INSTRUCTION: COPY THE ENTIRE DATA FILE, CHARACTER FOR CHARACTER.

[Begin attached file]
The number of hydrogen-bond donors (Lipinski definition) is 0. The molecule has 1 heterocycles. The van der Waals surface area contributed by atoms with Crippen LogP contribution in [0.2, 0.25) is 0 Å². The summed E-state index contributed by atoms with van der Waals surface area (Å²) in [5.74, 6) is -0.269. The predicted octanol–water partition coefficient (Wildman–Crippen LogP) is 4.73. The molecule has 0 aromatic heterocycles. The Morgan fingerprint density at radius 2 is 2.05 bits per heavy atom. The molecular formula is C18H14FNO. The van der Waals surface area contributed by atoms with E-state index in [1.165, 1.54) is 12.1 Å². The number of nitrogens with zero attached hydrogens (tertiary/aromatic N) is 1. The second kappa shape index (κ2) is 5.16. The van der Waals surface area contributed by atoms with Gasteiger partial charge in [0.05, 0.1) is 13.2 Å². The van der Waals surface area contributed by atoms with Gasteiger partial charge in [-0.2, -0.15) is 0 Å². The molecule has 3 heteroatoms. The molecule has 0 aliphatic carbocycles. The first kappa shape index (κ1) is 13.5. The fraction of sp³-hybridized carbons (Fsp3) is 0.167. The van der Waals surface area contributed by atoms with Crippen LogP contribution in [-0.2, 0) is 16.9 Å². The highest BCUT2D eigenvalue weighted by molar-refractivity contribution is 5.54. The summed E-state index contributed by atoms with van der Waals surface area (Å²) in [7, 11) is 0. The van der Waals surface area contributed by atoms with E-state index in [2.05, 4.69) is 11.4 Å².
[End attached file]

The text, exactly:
The number of hydrogen-bond donors (Lipinski definition) is 0. The molecule has 1 heterocycles. The van der Waals surface area contributed by atoms with Crippen LogP contribution in [0.2, 0.25) is 0 Å². The summed E-state index contributed by atoms with van der Waals surface area (Å²) in [5.74, 6) is -0.269. The predicted octanol–water partition coefficient (Wildman–Crippen LogP) is 4.73. The molecule has 0 aromatic heterocycles. The Morgan fingerprint density at radius 2 is 2.05 bits per heavy atom. The molecular formula is C18H14FNO. The van der Waals surface area contributed by atoms with E-state index in [1.165, 1.54) is 12.1 Å². The number of nitrogens with zero attached hydrogens (tertiary/aromatic N) is 1. The second kappa shape index (κ2) is 5.16. The van der Waals surface area contributed by atoms with Gasteiger partial charge in [0.05, 0.1) is 13.2 Å². The van der Waals surface area contributed by atoms with Gasteiger partial charge in [-0.2, -0.15) is 0 Å². The molecule has 3 heteroatoms. The molecule has 0 aliphatic carbocycles. The first kappa shape index (κ1) is 13.5. The fraction of sp³-hybridized carbons (Fsp3) is 0.167. The van der Waals surface area contributed by atoms with Crippen LogP contribution in [-0.2, 0) is 16.9 Å². The highest BCUT2D eigenvalue weighted by molar-refractivity contribution is 5.54. The summed E-state index contributed by atoms with van der Waals surface area (Å²) in [7, 11) is 0. The van der Waals surface area contributed by atoms with E-state index in [2.05, 4.69) is 11.4 Å².